18. The method of claim 17 further comprising aligning the universal joint in a plane perpendicular to the transverse aligning.
19. The method of claim 18 wherein the fibers are adhered together subsequent to the alignment.
20. The method of claim 19 wherein the adhering step is effected with a curable resin, and the resin is cured prior to removal of the resulting structure from the universal joint and adjustable stand.
21. The method of claim 10 further including the steps of applying a light beam as input to a selected one of the optical fibers and monitoring light out of the other fiber during the alignment steps to maximize the coupling between the two fibers achieved during alignment.
22. An aligning apparatus for plural elongate structures comprising:
a first base;
means for positioning a first elongate structure on the base;
adjusting means interconnecting the base and the positioning means capable of rotating said elongate structure about a first axis;
a second base;
means for adjustably interconnecting a second elongate structure with the second base including means for moving the second structure into contact with the first structure; and
means for moving the elongate structures in relation to each other in a junction plane defined by the structures; the adjustable interconnecting means further including a universal joint fixture allowing rotation of the second structure about second and third axes, whereby when said elongate structures are brought into lateral contact with each other the fixture adjusts to produce planar contact between the structures.
23. The apparatus of claim 1 wherein additional adjusting means are provided between the first base and the first elongate structure for moving the structure axially.
24. The apparatus of claim 23 wherein the additional adjusting means provides adjustments in a plane perpendicular to the axis of rotation of the first elongate structure.
25. The apparatus of claim 1 further comprising means adjustable both linearly and rotatably interconnecting the fixture to the second base.
26. The apparatus of claim 25 wherein the linearly adjustable means allows for adjustment in three orthogonal directions.
27. The apparatus of claim 1 wherein the universal joint fixture comprises a first pair of spaced-apart arms attached at one end thereof to the adjusting means on the second base, and each having positioning means on the other end thereof extending therebetween and contacting a housing, whereby the housing is pivotable about an axis produced by the positioning means, and wherein the housing contains a pair of elongate structure positioners pivotally positioning the elongate structure in the housing on a second axis produced by the positioners, the two pivotal axes being perpendicular to each other.
28. The apparatus of claim 1 additionally comprising a vertically adjustable stand between the interspersed first base and the means for positioning the first elongate structure.
29. An aligning apparatus for optical fiber junctions comprising:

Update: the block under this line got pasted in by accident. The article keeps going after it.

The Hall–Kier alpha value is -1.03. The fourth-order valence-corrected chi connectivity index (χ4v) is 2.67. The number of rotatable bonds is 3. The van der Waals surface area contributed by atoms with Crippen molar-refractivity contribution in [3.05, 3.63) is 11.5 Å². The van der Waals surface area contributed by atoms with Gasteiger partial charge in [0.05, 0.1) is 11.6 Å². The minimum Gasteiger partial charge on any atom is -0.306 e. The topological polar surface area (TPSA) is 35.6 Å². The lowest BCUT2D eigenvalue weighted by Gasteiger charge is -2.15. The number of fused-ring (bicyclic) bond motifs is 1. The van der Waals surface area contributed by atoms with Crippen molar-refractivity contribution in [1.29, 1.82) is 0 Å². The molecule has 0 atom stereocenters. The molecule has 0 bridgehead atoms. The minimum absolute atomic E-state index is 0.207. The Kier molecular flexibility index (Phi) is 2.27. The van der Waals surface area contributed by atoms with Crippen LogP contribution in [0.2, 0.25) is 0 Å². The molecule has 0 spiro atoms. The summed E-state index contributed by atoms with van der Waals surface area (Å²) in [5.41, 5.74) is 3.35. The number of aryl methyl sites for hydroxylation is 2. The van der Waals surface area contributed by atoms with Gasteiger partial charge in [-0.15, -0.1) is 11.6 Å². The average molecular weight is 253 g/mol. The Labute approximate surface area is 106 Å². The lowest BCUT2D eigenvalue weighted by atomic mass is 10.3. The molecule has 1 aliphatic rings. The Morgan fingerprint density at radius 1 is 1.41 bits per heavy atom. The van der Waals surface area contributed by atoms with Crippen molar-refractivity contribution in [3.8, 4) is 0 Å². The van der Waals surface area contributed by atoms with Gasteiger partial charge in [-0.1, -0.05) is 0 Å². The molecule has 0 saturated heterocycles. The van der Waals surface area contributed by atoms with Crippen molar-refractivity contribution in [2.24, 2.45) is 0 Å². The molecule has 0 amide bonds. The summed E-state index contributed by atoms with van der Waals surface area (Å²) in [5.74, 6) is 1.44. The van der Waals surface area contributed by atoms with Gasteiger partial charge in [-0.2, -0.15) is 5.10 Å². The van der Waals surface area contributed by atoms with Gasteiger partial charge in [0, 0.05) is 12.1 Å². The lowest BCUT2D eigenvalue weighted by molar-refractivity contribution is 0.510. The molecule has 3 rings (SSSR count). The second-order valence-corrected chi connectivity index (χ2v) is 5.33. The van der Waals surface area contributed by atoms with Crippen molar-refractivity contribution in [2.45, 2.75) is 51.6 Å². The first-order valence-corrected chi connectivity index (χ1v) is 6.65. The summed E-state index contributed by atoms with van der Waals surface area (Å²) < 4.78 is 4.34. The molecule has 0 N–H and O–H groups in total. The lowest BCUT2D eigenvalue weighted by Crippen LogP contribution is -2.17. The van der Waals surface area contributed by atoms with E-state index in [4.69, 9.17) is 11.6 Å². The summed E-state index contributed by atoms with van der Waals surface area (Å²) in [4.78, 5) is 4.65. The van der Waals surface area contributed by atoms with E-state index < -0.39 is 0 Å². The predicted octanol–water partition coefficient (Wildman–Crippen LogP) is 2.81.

a first base;
means for adjustably positioning a first fiber on the base;
first adjusting means interconnecting the first base and the positioning means capable of rotating the fiber about a first axis;
second adjusting means interconnected to said second base; and
a universal joint fixture having means for mounting a second fiber thereon and rotatable about second and third axes mutually orthogonal with said first axis, the fixture being attached to the second adjusting means; whereby when the second adjusting means are positioned to bring the fibers into contact with each other, the fixture permits aligned planar contact between the fibers, and the adjusting means are operable to maximize the planar contact.
30. The apparatus of claim 29 wherein the fixture comprises plural spaced-apart arms attached to the second adjusting means, a housing pivotally located between the arms by first pivotable positioning means spaced between the arms in the housing, and second pivotable positioning means capable of pivotally retaining the second fiber in the housing, the two pivots produced by the first pivotable positioning means and the second pivotable positioning means being perpendicular to each other.
31. The apparatus of claim 29 wherein said first base further includes a vertical stand, and means thereon to vertically position the first fiber adjustable positioning means.
32. The apparatus of claim 31 further comprising means interspersed between the first adjusting means and the vertical positioning means for adjusting the position of the fiber.
33. The apparatus of claim 32 wherein the means interspersed between the linearly adjusting means and the vertical positioning means is capable of moving the fiber within a plane perpendicular to the axis of rotation of the adjusting means.
34. The apparatus of claim 29 wherein the second base is vertically adjustable.
35. The apparatus of claim 34 wherein additional rotational means, capable of rotating the second fiber about a second axis of rotation perpendicular to the rotation in the first adjusting means, is interspersed betwee the second base and the second fiber.